There are many important stats to keep track of if you’re interested in the working health of your PC, but few are as important as the temperature of major components like your central processor. If you’re not sure how to do so though, don’t worry about breaking out the mercury thermometers, there are a number of quick and easy ways to keep an eye on how toasty your CPU is.
In this guide we’ll walk you through exactly how to check your CPU temperature, from your motherboard’s own reporting tools, to great third-party apps for occasional checks, to software and hardware solutions that keep you in the loop whenever you’re system’s booted.
If you find your CPU is running hotter than expected, here are some tips on how to keep it cool.
You don’t need to get into the nitty-gritty of UEFI/BIOS to measure your CPU’s temperature. Monitoring applications use the same physical temperature sensors in your system as your UEFI/BIOS, but make it accessible right through Windows. That means you can check it without a restart and you can also force your CPU to do something difficult so you can see how warm it gets when it’s working hard.
There are a number of first and third-party apps out there that you can use to get quick and easy access to your CPU’s temperature and a lot more information besides. Some of them can be a little overwhelming, but if you’re just looking to find out how to check your CPU temperature, our favorites listed below will see you right.
If you have an Intel Core processor, then Intel’s Extreme Tuning Utility (XTU) is arguably the best way to check how hot your processor is running. Although designed primarily as an overclocking tool, Intel XTU comes with a number of built-in monitoring functions as well.
Step 1: To find out how hot your CPU is when running it, download the program from Intel’s download center and install it like you would any application.
Step 2: Booting it up, you’ll be presented with a lot of information, but in the lower panel of the main screen, you’ll see a few pieces of key information about your CPU. Most important for this particular guide however, is the “package temperature,” and associated graph. That’s your CPU temperature.
Step 3: You can also see how hard your CPU is working by its “CPU Utilization” percentage. The higher that is, the more your CPU is having to do. If you want to see how it does under stress, you can use the XTU’s built-in CPU benchmark under the relevant left-hand tab.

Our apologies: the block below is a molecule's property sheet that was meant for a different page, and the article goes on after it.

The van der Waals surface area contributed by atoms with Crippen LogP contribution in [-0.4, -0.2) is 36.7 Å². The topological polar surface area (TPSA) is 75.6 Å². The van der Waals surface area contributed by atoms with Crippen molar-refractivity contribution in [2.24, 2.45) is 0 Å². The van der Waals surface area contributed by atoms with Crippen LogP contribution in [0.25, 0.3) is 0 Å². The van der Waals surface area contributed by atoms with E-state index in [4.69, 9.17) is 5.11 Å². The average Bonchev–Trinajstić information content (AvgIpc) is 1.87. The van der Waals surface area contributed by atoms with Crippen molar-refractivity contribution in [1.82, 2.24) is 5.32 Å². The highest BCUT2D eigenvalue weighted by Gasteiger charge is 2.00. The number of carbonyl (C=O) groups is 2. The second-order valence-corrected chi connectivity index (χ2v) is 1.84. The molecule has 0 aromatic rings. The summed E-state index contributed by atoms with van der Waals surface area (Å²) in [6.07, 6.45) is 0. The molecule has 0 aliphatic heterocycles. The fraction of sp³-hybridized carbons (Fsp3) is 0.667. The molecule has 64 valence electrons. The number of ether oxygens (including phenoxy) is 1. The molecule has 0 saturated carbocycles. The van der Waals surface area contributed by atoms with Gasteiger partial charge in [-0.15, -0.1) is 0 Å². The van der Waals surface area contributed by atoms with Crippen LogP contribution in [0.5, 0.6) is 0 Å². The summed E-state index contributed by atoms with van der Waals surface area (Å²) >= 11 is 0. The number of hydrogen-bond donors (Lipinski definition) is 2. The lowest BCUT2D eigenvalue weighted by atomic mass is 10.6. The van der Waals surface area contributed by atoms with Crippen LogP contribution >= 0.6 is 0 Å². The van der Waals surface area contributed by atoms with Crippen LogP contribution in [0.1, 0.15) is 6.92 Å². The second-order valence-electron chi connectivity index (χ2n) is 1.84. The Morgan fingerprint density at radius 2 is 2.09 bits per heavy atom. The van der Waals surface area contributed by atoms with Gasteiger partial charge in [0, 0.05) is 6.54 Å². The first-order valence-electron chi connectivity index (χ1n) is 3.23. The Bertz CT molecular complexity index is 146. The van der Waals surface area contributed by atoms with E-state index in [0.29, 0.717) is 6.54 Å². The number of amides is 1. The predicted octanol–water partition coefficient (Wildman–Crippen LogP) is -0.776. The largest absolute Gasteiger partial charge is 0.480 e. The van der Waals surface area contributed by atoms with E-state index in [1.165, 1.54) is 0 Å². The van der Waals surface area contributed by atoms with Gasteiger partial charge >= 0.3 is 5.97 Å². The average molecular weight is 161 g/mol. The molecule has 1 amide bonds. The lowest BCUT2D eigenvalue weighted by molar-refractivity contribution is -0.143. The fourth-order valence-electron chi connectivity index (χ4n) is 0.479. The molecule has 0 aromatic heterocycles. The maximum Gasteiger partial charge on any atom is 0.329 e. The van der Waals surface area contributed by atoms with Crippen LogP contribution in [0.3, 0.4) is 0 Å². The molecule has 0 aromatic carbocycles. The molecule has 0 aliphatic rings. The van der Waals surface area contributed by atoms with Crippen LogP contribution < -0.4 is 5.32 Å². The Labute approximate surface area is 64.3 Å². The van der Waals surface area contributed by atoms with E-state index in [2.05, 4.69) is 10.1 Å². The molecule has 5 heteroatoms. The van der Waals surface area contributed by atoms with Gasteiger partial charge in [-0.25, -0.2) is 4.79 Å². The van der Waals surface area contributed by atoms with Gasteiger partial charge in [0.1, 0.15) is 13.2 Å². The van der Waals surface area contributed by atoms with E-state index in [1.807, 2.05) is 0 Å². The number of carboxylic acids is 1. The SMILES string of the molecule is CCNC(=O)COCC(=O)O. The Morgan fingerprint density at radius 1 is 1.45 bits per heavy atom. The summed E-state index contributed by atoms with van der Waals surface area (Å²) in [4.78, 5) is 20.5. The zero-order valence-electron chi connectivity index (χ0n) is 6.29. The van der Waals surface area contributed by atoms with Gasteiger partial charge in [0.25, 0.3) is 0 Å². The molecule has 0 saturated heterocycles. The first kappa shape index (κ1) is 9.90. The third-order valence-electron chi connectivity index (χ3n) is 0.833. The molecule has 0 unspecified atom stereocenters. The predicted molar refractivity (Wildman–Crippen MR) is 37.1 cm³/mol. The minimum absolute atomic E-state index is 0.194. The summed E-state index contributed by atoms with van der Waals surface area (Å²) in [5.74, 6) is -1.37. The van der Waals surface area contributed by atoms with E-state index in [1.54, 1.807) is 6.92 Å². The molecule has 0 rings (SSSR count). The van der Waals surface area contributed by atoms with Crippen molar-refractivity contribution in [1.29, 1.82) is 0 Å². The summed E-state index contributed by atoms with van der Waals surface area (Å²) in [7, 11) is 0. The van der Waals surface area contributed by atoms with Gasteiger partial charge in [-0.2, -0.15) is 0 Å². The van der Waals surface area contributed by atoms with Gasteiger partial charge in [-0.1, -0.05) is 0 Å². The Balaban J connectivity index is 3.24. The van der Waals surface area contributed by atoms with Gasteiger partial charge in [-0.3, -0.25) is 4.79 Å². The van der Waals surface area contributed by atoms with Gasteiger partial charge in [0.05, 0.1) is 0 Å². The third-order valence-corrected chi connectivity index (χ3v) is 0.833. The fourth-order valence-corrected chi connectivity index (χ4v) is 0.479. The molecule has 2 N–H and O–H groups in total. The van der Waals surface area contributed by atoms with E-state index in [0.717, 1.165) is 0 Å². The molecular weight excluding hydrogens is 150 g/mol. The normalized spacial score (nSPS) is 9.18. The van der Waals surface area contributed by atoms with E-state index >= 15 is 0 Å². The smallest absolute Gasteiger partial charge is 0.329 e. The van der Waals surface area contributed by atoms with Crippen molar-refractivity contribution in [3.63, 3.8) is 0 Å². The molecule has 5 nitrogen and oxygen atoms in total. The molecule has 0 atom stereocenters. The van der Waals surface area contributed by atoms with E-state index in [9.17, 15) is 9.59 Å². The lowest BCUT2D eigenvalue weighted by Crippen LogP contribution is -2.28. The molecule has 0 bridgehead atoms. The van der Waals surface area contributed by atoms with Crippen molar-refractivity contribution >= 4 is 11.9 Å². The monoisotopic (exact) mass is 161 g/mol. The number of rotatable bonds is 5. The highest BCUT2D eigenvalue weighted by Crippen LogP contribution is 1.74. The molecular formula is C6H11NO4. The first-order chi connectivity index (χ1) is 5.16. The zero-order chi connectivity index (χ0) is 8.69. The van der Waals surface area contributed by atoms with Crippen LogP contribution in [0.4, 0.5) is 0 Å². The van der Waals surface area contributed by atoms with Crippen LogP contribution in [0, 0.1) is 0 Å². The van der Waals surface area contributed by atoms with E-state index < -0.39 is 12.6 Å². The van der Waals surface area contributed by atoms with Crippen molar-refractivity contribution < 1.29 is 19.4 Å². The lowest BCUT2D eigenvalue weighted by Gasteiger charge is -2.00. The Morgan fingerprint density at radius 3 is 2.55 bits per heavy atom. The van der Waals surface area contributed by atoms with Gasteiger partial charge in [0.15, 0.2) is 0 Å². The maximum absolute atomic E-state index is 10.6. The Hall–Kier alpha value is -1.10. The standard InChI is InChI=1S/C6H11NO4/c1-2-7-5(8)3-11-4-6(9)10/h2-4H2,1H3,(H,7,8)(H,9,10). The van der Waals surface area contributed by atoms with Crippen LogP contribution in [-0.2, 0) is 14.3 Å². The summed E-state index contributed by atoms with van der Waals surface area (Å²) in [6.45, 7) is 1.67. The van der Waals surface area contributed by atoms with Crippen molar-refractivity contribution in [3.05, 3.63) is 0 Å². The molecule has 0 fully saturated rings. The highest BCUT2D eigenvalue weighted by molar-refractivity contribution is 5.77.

Step 1: If you’re running one of AMD’s new Ryzen processors you can make use of AMD’s own Ryzen Master tool. It works in much the same way as Intel’s XTU, but for Ryzen chips instead. Head on over to its download center to install the program.
Step 2: Alongside its core clock tweaking abilities, it also has a CPU temperature monitor you can view on the left-hand side. Like the XTU, there’s also a graph that can plot your CPU’s temperature over time, even breaking it down by the core, so you can see if individual cores are getting warmer than others.
Step 3: The Ryzen Master tool can also give you average and peak readings, so you can see how hot your CPU gets over a long period of time — great for those concerned about time of day or outside forces affecting CPU temperature.
An alternate software option: HWMonitor
A classic PC monitoring solution, HWMonitor can tell you everything about the various components in your system, from the voltages they require — to the temperatures they run at. It doesn’t feature any sort of overclocking tools and its interface is barebones, but it’s clean, lightweight and easy to parse at a quick glance.
If none of the above methods are quite what you’re looking for when it comes to checking your CPU temperature, you could always opt for a hardware monitor. These typically come as part of fan controllers which slot into one of the optical drive ports on desktop systems. They sometimes use your onboard temperature sensors, but many come with their own wired thermometers to give you additional information about how hot your CPU is getting.
Note: These hardware monitors do require installation to some degree, so be prepared to open up your system to fit them, or pay to have it done by a professional. For tips on DIY PC building, check out our guide to building your first PC.
Here are some hardware monitors worth considering:
NZXT Sentry ($34): With a touch screen interface and bright, 5.4-inch display, the NZXT Sentry offers detailed information on your system’s — and by extension, CPU’s — temperature. Its main function however, is fan control, whereby you can adjust the speed of up to five fan channels individually, helping you keep your system cool and quiet.
Thermaltake Commander FT ($35): Another touch-screen fan controller, the Thermaltake Commander FT has a 5.5-inch display which gives you temperature readouts for multiple channels and will let you monitor your CPU closely while controlling a number of fans to keep your system cool.
Kingwin Performance FPX-002 ($24): Often on sale for even cheaper, the Kingwin fan controller lets you keep track of three temperatures, including CPU, simultaneously, as well as control three different fans. There’s even a built-in alarm should your CPU get too hot at any point.